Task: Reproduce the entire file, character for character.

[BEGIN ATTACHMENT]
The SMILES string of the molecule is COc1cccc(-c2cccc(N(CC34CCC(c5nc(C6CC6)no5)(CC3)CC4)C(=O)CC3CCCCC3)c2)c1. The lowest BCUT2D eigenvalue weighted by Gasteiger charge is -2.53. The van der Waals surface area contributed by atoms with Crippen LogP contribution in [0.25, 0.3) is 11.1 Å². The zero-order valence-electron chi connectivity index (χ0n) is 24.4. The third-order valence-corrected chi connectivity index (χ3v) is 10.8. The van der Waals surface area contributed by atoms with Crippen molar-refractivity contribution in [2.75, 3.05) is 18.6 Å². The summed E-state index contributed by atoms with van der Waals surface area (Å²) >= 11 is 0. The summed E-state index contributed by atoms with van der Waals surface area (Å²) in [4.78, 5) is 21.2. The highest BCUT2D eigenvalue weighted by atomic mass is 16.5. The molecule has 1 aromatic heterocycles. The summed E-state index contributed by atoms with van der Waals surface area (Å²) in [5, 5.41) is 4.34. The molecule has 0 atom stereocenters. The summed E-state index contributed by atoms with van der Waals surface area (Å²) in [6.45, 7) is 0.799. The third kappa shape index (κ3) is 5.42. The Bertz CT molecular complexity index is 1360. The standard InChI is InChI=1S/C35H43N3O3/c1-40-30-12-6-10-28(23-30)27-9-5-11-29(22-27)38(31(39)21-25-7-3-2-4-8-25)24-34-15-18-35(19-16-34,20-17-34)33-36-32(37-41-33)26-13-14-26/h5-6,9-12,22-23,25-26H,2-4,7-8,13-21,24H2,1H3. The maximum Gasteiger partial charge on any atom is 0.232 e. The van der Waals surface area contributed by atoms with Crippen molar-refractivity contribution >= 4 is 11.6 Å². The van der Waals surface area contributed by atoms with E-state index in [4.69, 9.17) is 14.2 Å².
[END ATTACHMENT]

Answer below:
The SMILES string of the molecule is COc1cccc(-c2cccc(N(CC34CCC(c5nc(C6CC6)no5)(CC3)CC4)C(=O)CC3CCCCC3)c2)c1. The lowest BCUT2D eigenvalue weighted by Gasteiger charge is -2.53. The van der Waals surface area contributed by atoms with Crippen LogP contribution in [0.25, 0.3) is 11.1 Å². The zero-order valence-electron chi connectivity index (χ0n) is 24.4. The third-order valence-corrected chi connectivity index (χ3v) is 10.8. The van der Waals surface area contributed by atoms with Crippen molar-refractivity contribution in [2.75, 3.05) is 18.6 Å². The summed E-state index contributed by atoms with van der Waals surface area (Å²) >= 11 is 0. The summed E-state index contributed by atoms with van der Waals surface area (Å²) in [4.78, 5) is 21.2. The highest BCUT2D eigenvalue weighted by atomic mass is 16.5. The molecule has 1 aromatic heterocycles. The summed E-state index contributed by atoms with van der Waals surface area (Å²) in [5, 5.41) is 4.34. The molecule has 0 atom stereocenters. The summed E-state index contributed by atoms with van der Waals surface area (Å²) in [6.45, 7) is 0.799. The third kappa shape index (κ3) is 5.42. The Bertz CT molecular complexity index is 1360. The standard InChI is InChI=1S/C35H43N3O3/c1-40-30-12-6-10-28(23-30)27-9-5-11-29(22-27)38(31(39)21-25-7-3-2-4-8-25)24-34-15-18-35(19-16-34,20-17-34)33-36-32(37-41-33)26-13-14-26/h5-6,9-12,22-23,25-26H,2-4,7-8,13-21,24H2,1H3. The maximum Gasteiger partial charge on any atom is 0.232 e. The van der Waals surface area contributed by atoms with Crippen molar-refractivity contribution >= 4 is 11.6 Å². The van der Waals surface area contributed by atoms with E-state index in [4.69, 9.17) is 14.2 Å².